2. In Registry Editor, navigate to the Garbage Collection entry inHKEY_LOCAL_MACHINE\SYSTEM\CurrentControlSet\Services\NTDS\Diagnostics.
  3. Double-click Garbage Collection. In the Value data box, type 1, and then click OK.

Now you must wait for the on-line defrag to occur on the NTDS.dit database. Then Event 1646 shows up in the Directory Service Log.

Active Directory Partition


Active Directory Partition

AD database is stored in one file i.e. ntds.dit. However, the AD database is divided up into partitions for better replication and administration.

Different categories of data are stored in replicas of different directory partitions, as follows:

  1. Domain data: It is stored in domain directory partitions.
    1. Domain Directory Partition: Every domain controller stores one writable domain directory partition. It replicates data with DC’s in the same domain. Active Directory Users and Computers obtains it data from this partition. All Domain Controllers in that domain replicate changes to each other regardless of whether the Domain Controller is a global catalog server.

    2. Global Catalog Directory Partition: A domain controller that is a global catalog server stores one writable domain directory partition and a partial, read-only replica of every other domain in the forest. Global catalog read-only replicas contain a partial set of attributes for every object in the domain. It Replicates GC data with all GC’s in the forest. The Global Catalog Partition is created automatically by software on the Domain Controller. This software copies some of the attributes for each object in the Global Catalog Partition. This information is replicated to other Domain Controllers inside and outside the domain. This is how, given enough time, all Global Catalog servers will have a partial replicate of all objects in the domain.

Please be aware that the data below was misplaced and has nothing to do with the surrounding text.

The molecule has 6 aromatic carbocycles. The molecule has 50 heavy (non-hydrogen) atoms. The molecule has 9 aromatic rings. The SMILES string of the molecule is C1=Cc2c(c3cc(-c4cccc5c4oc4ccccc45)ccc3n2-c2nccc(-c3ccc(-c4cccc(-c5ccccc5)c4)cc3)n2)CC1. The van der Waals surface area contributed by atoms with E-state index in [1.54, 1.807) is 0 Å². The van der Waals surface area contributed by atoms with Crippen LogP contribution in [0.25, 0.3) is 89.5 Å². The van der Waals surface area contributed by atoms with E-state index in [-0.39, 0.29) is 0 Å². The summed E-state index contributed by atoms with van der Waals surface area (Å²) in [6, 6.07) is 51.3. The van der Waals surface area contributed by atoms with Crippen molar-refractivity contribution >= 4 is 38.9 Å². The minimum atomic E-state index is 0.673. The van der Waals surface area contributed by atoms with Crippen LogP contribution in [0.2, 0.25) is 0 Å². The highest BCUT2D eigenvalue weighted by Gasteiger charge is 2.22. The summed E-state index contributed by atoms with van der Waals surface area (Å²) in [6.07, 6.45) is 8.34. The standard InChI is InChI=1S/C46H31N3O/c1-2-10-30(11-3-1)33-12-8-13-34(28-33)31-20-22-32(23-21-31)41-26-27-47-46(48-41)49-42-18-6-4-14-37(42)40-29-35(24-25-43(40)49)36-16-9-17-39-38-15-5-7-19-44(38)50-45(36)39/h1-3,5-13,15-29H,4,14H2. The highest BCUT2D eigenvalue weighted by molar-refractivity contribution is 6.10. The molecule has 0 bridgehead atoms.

Note: Partial Attribute Set data – Need to be added in schema edit window (don’t use ADSIedit, use schema management from mmc after running regsvr32 schmmgmt.dll in run command)

2. Configuration data: Every domain controller stores one writable Configuration Directory Partition that stores forest-wide data controlling site and replication operations. Replicates with all DC’s in the forest. This partition contains configuration information for the whole forest. For example, it contains information about sites in the forest and partition defined in the Active Directory database.

3. Schema data: Every domain controller stores one writable Schema Partition that stores schema definitions for the forest. The schema partitions define what can be stored in the Active Directory database. It essentially defines the layout of the database.
Although the schema directory partition is writable, schema updates are allowed on only the domain controller that holds the role of schema operations master.

4. Application data : Domain controllers that are running Windows Server 2003 or above can store data inside AD database called Application directory partitions. Application directory partition replicas can be replicated to any set of domain controllers in a forest, irrespective of domain. The application partition is created by Applications to store their data. It is different from any other partition in that the application can choose which Domain Controller or Controllers to store the data on. The advantage for the application storing the data this way is that the application has access to the same replicate and fault tolerance used by the Domain Controllers. An example of an Application is DNS Integrated Active Directory Zones. When this zone type is used, the data is stored in an application partition. Replicates with any specified DC in which app has created the separate partition. E.g. AD integrated DNS will have an Application directory partition in AD. Similarly, Exchange 2010